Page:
>Before I get into full flow, let me just say that I have just about come down from Cloud Nine after the Brazilian Grand Prix which saw my favourite F1 team, Brawn GP grab the Constructors’ Championship in style with Jenson Button winning the World Championship.
Considering that 8 months ago, this team did not exist, its achievements have been absolutely remarkable. The car they came up with went through the final stages of development while the designers didn’t know if they’d have a job by the start of the season. During the first few races, they had to lose a third or their staff to make the business plan work. It was particularly good to see Ross Brawn, team owner and F1 legend, pay special tribute to these workers in the celebrations. You can tell that it was very painful to him to have to make them redundant.
Had Jenson Button not taken the car he was provided with and won six out of the first seven races, there’s no way that either championship would have been won by the team. He thoroughly deserves all the praise and accolades we can throw at him for his achievements on the track.
That said, it would have been nice if he could have just enjoyed the adoration and basked in the glory of the media attention rather than conduct his negotiations for a new contract via the sports pages of the national press. Now, I’m sure that not all the reports have been stirring by Button’s manager, but they are certainly behind some of them. How else would we know that he has to pay for his own overalls to be washed after races and the nasty Brawn accounts people refused to reimburse him. Well, I’m sorry, but nurses have to clean their own uniforms so I really don’t have any problem whatever with someone who earns several million pounds a year doing so. Especially when that someone is a resident of Monaco where the rate of personal income tax is, um, zero.
Jenson deserves credit for offering his services cheap to the fledgling Brawn team this year, which was helpful given that they had no sponsors. Cheap, in F1 driving terms means a cool £3 million. Now, I know that it’s not just a simple question of turning up for work for 17 weekends a year, but that is a fairly hefty pay packet by anyone’s standards. If the newspaper reports are to be believed, he’s holding out for £8 million.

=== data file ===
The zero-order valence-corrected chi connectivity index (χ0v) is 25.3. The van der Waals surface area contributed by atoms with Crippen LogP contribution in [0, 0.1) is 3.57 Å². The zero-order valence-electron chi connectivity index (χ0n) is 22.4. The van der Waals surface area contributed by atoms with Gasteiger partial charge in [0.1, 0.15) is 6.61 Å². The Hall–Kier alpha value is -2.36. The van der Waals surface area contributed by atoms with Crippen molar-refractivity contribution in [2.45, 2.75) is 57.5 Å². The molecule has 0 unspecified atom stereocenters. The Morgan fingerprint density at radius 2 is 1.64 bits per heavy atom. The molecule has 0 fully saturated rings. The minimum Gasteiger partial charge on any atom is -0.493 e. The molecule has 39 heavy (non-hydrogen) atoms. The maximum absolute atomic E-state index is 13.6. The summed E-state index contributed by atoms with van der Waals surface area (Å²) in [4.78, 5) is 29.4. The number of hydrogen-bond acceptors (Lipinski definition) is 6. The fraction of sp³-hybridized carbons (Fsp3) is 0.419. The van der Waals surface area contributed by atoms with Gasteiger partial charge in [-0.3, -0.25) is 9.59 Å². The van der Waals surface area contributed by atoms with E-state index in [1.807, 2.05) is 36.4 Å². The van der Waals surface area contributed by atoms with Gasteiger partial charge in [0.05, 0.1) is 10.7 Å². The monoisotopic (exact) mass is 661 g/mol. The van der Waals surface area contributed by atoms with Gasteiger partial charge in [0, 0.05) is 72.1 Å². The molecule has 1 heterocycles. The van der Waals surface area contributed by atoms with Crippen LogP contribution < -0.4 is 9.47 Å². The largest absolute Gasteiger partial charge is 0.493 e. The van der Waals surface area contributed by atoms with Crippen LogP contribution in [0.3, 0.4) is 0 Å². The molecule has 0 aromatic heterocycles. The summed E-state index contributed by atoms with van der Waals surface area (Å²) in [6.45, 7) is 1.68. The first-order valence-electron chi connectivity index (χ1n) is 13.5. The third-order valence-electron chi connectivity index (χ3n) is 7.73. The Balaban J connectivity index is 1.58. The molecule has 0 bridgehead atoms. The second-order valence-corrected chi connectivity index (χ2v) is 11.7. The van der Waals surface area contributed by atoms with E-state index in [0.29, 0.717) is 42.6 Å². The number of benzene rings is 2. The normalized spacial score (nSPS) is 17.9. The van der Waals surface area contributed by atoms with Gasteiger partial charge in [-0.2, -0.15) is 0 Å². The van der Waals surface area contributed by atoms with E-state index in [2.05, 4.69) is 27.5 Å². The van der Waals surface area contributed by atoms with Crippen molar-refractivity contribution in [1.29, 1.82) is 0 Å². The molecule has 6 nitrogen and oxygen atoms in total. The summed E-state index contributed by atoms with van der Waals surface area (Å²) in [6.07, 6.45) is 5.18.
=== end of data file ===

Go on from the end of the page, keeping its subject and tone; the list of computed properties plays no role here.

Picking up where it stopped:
My friends at Brits on Pole have usefully reminded us of Jenson’s sometimes complex contractual history. Sometimes, it seems, he can be his own worst enemy.
Obviously there’s going to have to be some negotiations, but I really don’t think it’s wise for Jenson to be pleading too much in the press, not at a time when many of his fans are going to be facing pay freezes, cuts or even unemployment because of the recession.
While the Brawn team’s commercial future is now thought to be assured for the next three seasons, they are now a very small team compared to the likes of McLaren and Ferrari with their pretty much bottomless pockets. These teams, and Red Bull, had the ready cash to throw money at the development of this year’s car during the season. While they’re keen to pay Jenson as much as they can, they’re not going to be able to match what the richer teams might offer him.
I think another thing for Jenson to bear in mind is that it wasn’t just him – he was helped on his way to victory by the sweat, toil and tears of the 450 staff at Brackley. They will have mortgages and fuel bills and all sorts to pay and they need a decent pay rise to reward them for their effort. That’s not just engineers and mechanics – there’s also the people who don’t often get the accolades, like the network people who have to provide race cover from the HQ in Brackley over race weekends, the catering people, marketing, PR and Admin, everyone who has kept this team going over the last year. Every extra million Jenson holds out for will be an extra million Brawn don’t have for everyone else.
He also needs to think about the future development of the car – again, he doesn’t want to squeeze those budgets too tight if he wants something half decent to drive.
Ultimately, if he really wants the big money, he probably will have to go off to one of the bigger, richer teams. Having said that, I can’t imagine for one minute that either Lewis or Jenson would fancy being team mates at McLaren. It’s not all about money, though. Pretty much everything in F1 that Ross Brawn has touched has turned to gold and he will ensure that the team comes up with the best possible car with the resources available.
So, it’s time for all the posturing to stop – Jenson needs to decide whether he’s going to stay at Brawn or not. Only he can do that, but I’d like to see him make his decision quickly and without any more fuss in the press.